My name is Lauren. I am 22 years old. I am a recent college graduate. I am a writer and an activist on my good days. I am an older sister and a friend.
I am also autistic and a lesbian. It’s certainly no picnic, but hey, I try my best. And no, I do not wish I were "normal."
Disability and sexuality are topics that are often kept separate. Autistic people, or people with any disability, having sex lives makes a lot of abled folks uncomfortable — and many straight folks can't separate the idea of gay, bi, or queer identity from sex.
Once a classmate in my women's studies class asked the TA if it's possible for people with mental disabilities to fall in love. Though I was upset to hear her ask that — and technically know that the answer is yes — I sometimes ask the same question myself. When so much of the LGBT movement as a whole is centered around being in love, it’s hard not to feel a little left out.
Because I struggle to understand dating norms and have a small pool of potential partners, I sometimes fear that I will never find love. I’m the same age my mom was when she met my dad, and I have never been in a relationship.
My autistic and lesbian identities are intertwined by people’s desire to get rid of both groups. Whether it’s conversion therapy or applied behavioral analysis, parents shell out money to torture their children into compliance with what they deem "normal." There are parents who would rather their child potentially die of a preventable disease than have them be like me.
Even in conversations with people who consider themselves to be our allies, we’re so often told “don't let your sexuality define you.” Some people who are not in the LGBT community respond to our movement with dismissive questions like “Why do you need to label yourself? Why can’t we all just be humans?”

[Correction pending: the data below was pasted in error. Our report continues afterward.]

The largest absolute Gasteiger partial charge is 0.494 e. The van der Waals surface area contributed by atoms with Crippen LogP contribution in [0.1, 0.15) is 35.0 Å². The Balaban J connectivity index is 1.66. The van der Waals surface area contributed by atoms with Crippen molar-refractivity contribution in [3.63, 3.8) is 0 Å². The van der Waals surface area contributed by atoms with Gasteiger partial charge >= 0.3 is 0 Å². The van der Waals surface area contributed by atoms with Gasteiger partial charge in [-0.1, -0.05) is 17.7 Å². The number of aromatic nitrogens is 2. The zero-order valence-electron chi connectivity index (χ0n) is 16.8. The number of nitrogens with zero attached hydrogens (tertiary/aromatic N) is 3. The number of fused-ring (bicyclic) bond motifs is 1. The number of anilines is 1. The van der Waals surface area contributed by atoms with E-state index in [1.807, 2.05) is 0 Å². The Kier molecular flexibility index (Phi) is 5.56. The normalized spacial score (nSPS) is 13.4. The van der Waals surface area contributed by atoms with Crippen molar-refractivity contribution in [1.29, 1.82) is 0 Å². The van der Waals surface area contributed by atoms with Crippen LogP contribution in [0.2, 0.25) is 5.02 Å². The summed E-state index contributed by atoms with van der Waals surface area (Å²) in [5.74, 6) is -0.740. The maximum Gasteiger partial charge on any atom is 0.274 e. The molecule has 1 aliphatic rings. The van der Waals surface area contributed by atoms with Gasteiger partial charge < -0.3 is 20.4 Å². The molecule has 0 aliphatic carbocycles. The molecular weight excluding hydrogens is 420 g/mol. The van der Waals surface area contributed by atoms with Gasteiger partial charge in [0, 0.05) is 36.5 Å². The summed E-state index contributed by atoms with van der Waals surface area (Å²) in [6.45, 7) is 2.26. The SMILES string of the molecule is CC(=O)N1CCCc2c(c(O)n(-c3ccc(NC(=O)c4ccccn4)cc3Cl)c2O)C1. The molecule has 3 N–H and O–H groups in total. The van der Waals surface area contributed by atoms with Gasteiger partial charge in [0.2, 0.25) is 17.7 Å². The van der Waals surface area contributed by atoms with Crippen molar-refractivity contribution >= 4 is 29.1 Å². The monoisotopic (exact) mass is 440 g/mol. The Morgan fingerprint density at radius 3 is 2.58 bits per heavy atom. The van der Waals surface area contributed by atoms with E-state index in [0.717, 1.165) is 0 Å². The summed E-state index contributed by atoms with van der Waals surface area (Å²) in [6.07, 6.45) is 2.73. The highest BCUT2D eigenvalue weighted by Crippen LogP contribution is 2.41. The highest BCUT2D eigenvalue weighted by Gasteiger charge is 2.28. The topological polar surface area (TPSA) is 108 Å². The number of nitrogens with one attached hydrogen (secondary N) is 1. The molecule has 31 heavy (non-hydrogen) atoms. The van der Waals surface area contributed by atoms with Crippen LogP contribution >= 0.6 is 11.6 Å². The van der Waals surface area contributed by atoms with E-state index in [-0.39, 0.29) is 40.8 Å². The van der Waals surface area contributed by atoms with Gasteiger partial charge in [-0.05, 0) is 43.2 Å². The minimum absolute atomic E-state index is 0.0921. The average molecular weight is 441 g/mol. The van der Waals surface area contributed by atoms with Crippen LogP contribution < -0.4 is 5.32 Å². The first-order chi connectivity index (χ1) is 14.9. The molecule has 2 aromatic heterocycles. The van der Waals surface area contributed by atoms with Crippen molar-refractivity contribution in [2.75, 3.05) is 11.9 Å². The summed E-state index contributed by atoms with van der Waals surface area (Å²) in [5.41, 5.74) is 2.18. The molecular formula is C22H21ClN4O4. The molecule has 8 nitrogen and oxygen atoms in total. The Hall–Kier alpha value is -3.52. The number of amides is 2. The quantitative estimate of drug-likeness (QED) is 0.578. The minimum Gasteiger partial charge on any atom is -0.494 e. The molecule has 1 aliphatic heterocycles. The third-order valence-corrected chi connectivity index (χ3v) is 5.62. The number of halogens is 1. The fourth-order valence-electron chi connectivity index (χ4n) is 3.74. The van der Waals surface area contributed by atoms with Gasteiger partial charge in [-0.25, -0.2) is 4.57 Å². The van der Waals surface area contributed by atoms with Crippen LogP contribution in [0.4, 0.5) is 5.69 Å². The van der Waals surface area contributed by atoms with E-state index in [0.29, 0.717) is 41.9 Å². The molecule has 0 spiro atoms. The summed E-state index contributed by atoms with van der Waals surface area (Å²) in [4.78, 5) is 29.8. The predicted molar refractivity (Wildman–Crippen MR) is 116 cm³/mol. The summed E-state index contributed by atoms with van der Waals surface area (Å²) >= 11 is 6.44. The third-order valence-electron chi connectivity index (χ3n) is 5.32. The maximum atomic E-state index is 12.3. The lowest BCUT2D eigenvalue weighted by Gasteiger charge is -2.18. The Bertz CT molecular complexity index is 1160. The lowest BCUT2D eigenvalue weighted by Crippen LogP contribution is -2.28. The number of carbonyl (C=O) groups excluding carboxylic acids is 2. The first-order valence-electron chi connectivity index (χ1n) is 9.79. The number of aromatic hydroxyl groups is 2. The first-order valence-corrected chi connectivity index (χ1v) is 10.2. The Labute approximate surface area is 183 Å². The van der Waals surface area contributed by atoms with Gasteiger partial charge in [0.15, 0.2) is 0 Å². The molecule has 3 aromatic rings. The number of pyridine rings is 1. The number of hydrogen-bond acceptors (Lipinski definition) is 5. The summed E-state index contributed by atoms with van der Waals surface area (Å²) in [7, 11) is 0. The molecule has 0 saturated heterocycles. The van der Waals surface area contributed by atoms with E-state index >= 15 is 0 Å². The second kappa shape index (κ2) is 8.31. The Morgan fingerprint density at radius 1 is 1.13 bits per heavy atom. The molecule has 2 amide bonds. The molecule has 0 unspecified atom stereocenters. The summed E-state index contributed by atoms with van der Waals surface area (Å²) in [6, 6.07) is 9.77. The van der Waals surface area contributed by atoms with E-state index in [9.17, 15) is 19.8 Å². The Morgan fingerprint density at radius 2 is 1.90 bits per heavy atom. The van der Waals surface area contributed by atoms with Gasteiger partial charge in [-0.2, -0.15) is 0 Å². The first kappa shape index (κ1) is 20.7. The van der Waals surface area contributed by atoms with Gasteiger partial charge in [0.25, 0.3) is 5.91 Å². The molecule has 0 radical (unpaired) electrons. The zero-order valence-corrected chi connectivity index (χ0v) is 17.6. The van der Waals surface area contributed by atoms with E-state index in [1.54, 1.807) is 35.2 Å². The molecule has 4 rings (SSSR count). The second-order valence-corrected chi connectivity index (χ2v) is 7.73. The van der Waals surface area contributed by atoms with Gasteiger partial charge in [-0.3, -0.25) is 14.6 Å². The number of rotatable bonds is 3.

The equivalent for the autistic community is usually people who are not autistic insisting that we refer to ourselves as “people with autism” — rather than "autistic" — because we're "people first." As if being autistic implies you’re not a person. When people talk like this, all I hear is “I want to sweep your difference from me under the rug.”
Neurotypical and cisgender, heterosexual people often operate under the assumption that our suffering is caused by our differences, and not by a world that hasn't been built for people like us.
But why should I want to like men? Why should I wish my brain worked like everyone else’s?
Has it ever occurred to you that I might like being different, even though sometimes it hurts? I love my love for women. I love my androgynous presentation that is made of the pieces of masculinity and femininity that I like best. I love my active imagination. I love my ability to see patterns where others do not, and to think outside the box.